Paseo Cayalá Neighborhood

Guatemala City,

Many developments in Guatemala City, Guatemala, are gated, and the New Town of Cayalá sets a different example: One of welcome and openness to all citizens. This growing town, with 350 shops, 650 residences, and major civic buildings and institutions, revives the architectural identity of the region. The central plaza looks like it could have been built hundreds of years ago.

“Cayalá sets a model for Central America and other places like it,” where security concerns have led to a proliferation of gates and armed compounds, says Geoff Dyer, jury chair and urban designer with B&A Planning Group. “That is especially true for a city with a rich urban fabric, yet in recent decades the city has been unable to emulate or grow based on that.”

Paseo Cayalá’s small urban blocks, walkable streets and boulevards, and public plazas promote social interaction among residents and visitors. “Their daily encounters have become normal occurrences and are the cornerstones of building community,” reports the design team.

Those who work in Cayalá, including gardeners, waiters, policeman, shopkeepers, sales clerks, and office workers, and those who live there, experience an excellent urban environment daily, says architecture Professor Warren Orbaugh, of Universidad Francisco Marroquín, Guatemala. Visitors immerse themselves in the extraordinary civic spaces and design. “It is especially evident on weekends when people choose to go for a stroll in Cayalá,” he says.

The steps on the main plaza leading up to the church, Santa Maria Reina de la Familia, define imageability and iconic place. Lively civic spaces and architectural vocabulary set off key public buildings like the church, a civic hall, and a future market tower. Paseo Cayalá houses a university campus, academies specializing in foreign languages, visual and martial arts, a pre-school, hotel, health facilities, and co-working office spaces—all in a walkable street network. The neighborhood has become the civic and economic center of Guatemala City’s Zone 16 District.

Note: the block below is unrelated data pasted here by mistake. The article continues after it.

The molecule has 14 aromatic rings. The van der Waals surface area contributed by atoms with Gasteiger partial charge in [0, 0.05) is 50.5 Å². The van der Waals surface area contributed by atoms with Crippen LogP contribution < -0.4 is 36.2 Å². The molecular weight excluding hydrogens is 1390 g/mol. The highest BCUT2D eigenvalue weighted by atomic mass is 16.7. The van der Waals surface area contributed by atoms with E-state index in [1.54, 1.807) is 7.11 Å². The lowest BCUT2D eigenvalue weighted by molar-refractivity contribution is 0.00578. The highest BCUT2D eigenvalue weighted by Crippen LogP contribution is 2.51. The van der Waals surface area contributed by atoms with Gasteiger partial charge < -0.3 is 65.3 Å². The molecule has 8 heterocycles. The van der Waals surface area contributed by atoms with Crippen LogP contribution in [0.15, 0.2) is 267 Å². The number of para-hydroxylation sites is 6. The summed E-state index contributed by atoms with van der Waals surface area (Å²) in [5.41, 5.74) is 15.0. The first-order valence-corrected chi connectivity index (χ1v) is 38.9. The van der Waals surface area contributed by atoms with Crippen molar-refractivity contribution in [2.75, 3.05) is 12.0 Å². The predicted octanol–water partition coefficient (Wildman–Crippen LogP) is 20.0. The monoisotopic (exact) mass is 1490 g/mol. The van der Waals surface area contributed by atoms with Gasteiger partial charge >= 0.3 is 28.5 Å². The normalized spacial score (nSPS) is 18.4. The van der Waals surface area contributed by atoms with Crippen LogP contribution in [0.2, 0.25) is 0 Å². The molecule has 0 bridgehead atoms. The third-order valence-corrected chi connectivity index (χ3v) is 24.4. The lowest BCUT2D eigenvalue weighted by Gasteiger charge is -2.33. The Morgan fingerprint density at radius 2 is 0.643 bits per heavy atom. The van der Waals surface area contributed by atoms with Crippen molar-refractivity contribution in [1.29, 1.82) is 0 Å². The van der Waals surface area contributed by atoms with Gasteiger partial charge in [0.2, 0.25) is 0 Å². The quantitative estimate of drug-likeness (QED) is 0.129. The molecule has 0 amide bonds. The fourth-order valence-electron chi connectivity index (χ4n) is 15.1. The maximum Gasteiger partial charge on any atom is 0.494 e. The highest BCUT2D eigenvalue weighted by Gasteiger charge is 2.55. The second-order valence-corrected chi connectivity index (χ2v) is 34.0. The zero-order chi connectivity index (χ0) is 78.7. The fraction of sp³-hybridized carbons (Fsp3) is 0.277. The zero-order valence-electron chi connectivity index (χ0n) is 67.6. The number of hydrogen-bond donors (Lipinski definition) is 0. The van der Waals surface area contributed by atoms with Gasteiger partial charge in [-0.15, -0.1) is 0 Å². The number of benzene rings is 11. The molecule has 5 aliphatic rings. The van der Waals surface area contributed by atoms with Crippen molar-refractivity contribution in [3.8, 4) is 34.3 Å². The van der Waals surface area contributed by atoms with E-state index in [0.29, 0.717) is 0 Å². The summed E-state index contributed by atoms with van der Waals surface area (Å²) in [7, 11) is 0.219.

Cayalá offers lessons for revitalizing the city’s troubled areas, according to Mayor Ricardo Quiñónez Lemus. He announced plans to “implement the Cayalá effect” in these districts: To create pedestrian neighborhoods with a mix of uses, generating new, local and more resilient economies.

New buildings comprise a mix of three-to-six-story, mixed-use apartments, commercial structures, parking pavilions, entertainment complexes, market sheds, and larger civic and sacred edifices that are imbued with regional architectural DNA. Stone-paved boulevards, streets, and squares give way to the quieter, more residential neighborhoods. The beauty of the design, and the connection to a 100-acre nature preserve, have transformed the lives of Cayalá’s residents.

The development sets a new standard for construction in the city. Buildings are typically plastered, with hammered concrete trim and moldings. Wooden balconies feature decorative ironwork, and roofs are finished in traditional red tiles. Details such as octagonal or rosette windows, stepped tiled cornices, corner bollards, ball finials, consoles, wall fountains, wooden window lattices, and chamfers define facades and enliven streetscapes.

Cayalá has pioneered the local use of shared space in thoroughfares. Techniques like eliminating sidewalk curbs, for same-level spaces, create a culture of respect and good behavior among drivers and pedestrians. Shared space has been so successful that there has been little-to-no need for speed limits signs, the design team reports.

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Trilith is inspired by the words of Enrique Peñalosa, former mayor of Bogota, Colombia: “Great public space is a kind of magical good. It never ceases to yield happiness.